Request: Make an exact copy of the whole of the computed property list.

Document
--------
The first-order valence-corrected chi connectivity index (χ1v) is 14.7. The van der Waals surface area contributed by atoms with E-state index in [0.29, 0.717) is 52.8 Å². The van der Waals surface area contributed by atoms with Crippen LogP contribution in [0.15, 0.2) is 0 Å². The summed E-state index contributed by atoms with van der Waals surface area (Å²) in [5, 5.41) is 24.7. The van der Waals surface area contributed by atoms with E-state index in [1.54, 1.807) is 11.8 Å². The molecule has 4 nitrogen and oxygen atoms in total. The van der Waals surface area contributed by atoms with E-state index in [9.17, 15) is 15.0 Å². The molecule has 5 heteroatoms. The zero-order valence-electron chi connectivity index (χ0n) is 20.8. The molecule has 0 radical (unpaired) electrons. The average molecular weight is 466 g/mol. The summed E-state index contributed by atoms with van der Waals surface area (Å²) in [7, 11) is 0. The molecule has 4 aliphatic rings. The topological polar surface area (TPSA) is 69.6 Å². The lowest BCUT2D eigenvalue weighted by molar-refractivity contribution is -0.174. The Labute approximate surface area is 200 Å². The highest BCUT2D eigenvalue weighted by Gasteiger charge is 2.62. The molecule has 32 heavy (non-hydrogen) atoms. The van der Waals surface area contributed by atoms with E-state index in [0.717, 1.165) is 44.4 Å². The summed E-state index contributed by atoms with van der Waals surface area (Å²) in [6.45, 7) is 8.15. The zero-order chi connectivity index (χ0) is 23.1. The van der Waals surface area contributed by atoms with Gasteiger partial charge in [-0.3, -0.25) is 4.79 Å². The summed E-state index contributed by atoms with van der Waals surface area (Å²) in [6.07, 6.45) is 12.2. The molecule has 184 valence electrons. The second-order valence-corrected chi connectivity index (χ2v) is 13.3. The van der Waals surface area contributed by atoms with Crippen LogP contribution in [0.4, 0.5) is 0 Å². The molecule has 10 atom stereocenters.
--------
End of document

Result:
The first-order valence-corrected chi connectivity index (χ1v) is 14.7. The van der Waals surface area contributed by atoms with E-state index in [0.29, 0.717) is 52.8 Å². The van der Waals surface area contributed by atoms with Crippen LogP contribution in [0.15, 0.2) is 0 Å². The summed E-state index contributed by atoms with van der Waals surface area (Å²) in [5, 5.41) is 24.7. The van der Waals surface area contributed by atoms with E-state index in [1.54, 1.807) is 11.8 Å². The molecule has 4 nitrogen and oxygen atoms in total. The van der Waals surface area contributed by atoms with E-state index in [9.17, 15) is 15.0 Å². The molecule has 5 heteroatoms. The zero-order valence-electron chi connectivity index (χ0n) is 20.8. The molecule has 0 radical (unpaired) electrons. The average molecular weight is 466 g/mol. The summed E-state index contributed by atoms with van der Waals surface area (Å²) in [7, 11) is 0. The molecule has 4 aliphatic rings. The topological polar surface area (TPSA) is 69.6 Å². The lowest BCUT2D eigenvalue weighted by molar-refractivity contribution is -0.174. The Labute approximate surface area is 200 Å². The highest BCUT2D eigenvalue weighted by Gasteiger charge is 2.62. The molecule has 32 heavy (non-hydrogen) atoms. The van der Waals surface area contributed by atoms with E-state index in [0.717, 1.165) is 44.4 Å². The summed E-state index contributed by atoms with van der Waals surface area (Å²) in [6.45, 7) is 8.15. The zero-order chi connectivity index (χ0) is 23.1. The van der Waals surface area contributed by atoms with Gasteiger partial charge in [-0.3, -0.25) is 4.79 Å². The summed E-state index contributed by atoms with van der Waals surface area (Å²) in [6.07, 6.45) is 12.2. The molecule has 184 valence electrons. The second-order valence-corrected chi connectivity index (χ2v) is 13.3. The van der Waals surface area contributed by atoms with Crippen LogP contribution in [0.4, 0.5) is 0 Å². The molecule has 10 atom stereocenters.